|Publication number||US6877941 B2|
|Application number||US 10/741,492|
|Publication date||Apr 12, 2005|
|Filing date||Dec 19, 2003|
|Priority date||May 24, 1995|
|Also published as||CA2222014A1, CA2222014C, CA2467039A1, CA2467039C, CN1076300C, CN1191513A, DE69605789D1, DE69605789T2, DE69605789T3, EP0828663A1, EP0828663B1, EP0828663B2, US6065634, US6848875, US6935826, US8328041, US20030150866, US20030198538, US20030202862, US20040026433, US20040026434, US20040129710, US20050247717, US20130277377, WO1996037414A1|
|Publication number||10741492, 741492, US 6877941 B2, US 6877941B2, US-B2-6877941, US6877941 B2, US6877941B2|
|Inventors||Mouayed Mamdooh Brifcani, Peter James Hinton, Mark Christopher Kysh|
|Original Assignee||Crown Packaging Technology, Inc.|
|Export Citation||BiBTeX, EndNote, RefMan|
|Patent Citations (62), Non-Patent Citations (29), Referenced by (36), Classifications (20), Legal Events (8)|
|External Links: USPTO, USPTO Assignment, Espacenet|
This a divisional of U.S. patent application Ser. No. 10/024,862, filed Dec. 18, 2001, which is a continuation of U.S. patent application Ser. No. 09/650,664, filed Aug. 30, 2000, now abandoned, which is a continuation of U.S. patent application Ser. No. 09/552,668, filed Apr. 19, 2000, now abandoned, which is a continuation of U.S. patent application Ser. No. 08/945,698, filed Nov. 21, 1997, which issued May 23, 2000 as U.S. Pat. No. 6,065,634, which is the U.S. National Phase of PCT/GB96/00709, filed Mar. 25, 1996, which claims priority to UK 9510515.1, filed May 24, 1995.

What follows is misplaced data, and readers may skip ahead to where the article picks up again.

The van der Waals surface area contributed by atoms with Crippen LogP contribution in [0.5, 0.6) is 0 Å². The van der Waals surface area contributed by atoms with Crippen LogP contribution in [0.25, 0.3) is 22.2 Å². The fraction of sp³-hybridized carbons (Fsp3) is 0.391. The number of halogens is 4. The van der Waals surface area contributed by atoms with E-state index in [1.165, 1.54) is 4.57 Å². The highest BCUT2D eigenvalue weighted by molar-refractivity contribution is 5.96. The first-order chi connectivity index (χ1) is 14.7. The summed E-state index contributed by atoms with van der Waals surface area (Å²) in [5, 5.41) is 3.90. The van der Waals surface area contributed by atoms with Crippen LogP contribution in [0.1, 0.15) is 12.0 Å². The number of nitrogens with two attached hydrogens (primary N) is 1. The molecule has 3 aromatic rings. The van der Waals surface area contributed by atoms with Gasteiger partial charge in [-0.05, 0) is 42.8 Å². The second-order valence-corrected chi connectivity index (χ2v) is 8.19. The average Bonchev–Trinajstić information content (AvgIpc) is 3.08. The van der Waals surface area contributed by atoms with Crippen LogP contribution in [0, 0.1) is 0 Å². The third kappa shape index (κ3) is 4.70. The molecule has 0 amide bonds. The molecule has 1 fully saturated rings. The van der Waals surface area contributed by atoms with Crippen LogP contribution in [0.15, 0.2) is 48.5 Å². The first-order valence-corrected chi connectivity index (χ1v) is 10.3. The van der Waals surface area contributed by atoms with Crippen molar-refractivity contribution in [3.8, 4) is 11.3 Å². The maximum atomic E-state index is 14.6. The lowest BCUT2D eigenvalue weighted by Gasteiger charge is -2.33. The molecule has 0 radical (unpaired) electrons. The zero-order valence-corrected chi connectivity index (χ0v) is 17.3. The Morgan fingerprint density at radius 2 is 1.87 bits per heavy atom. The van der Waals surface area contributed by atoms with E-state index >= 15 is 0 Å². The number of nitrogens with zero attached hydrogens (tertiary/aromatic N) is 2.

This invention relates to an end wall for a container and more particularly but not exclusively to an end wall of a can body and a method for fixing the end wall to the can body by means of a double seam.
U.S. Pat. No. 4,093,102 (KRASKA) describes can ends comprising a peripheral cover hook, a chuck wall dependent from the interior of the cover hook, an outwardly concave annular re-inforcing bead extending radially inwards from the chuck wall and a central panel joined to an inner wall of the reinforcing bead by an annular outwardly convex bead. This can end is said to contain an internal pressure of 90 psi by virtue of the inclination or slope of the chuck wall, bead outer wall and bead inner wall to a line perpendicular to the centre panel. The chuck wall slope D° is between 14° and 16°, the outer wall slope E is less than 4° and the inner wall slope C° is between 10 and 16° leading into the outwardly convex bead. We have discovered that improvements in metal usage can be made by increasing the slope of the chuck wall and limiting the width of the anti peaking bead.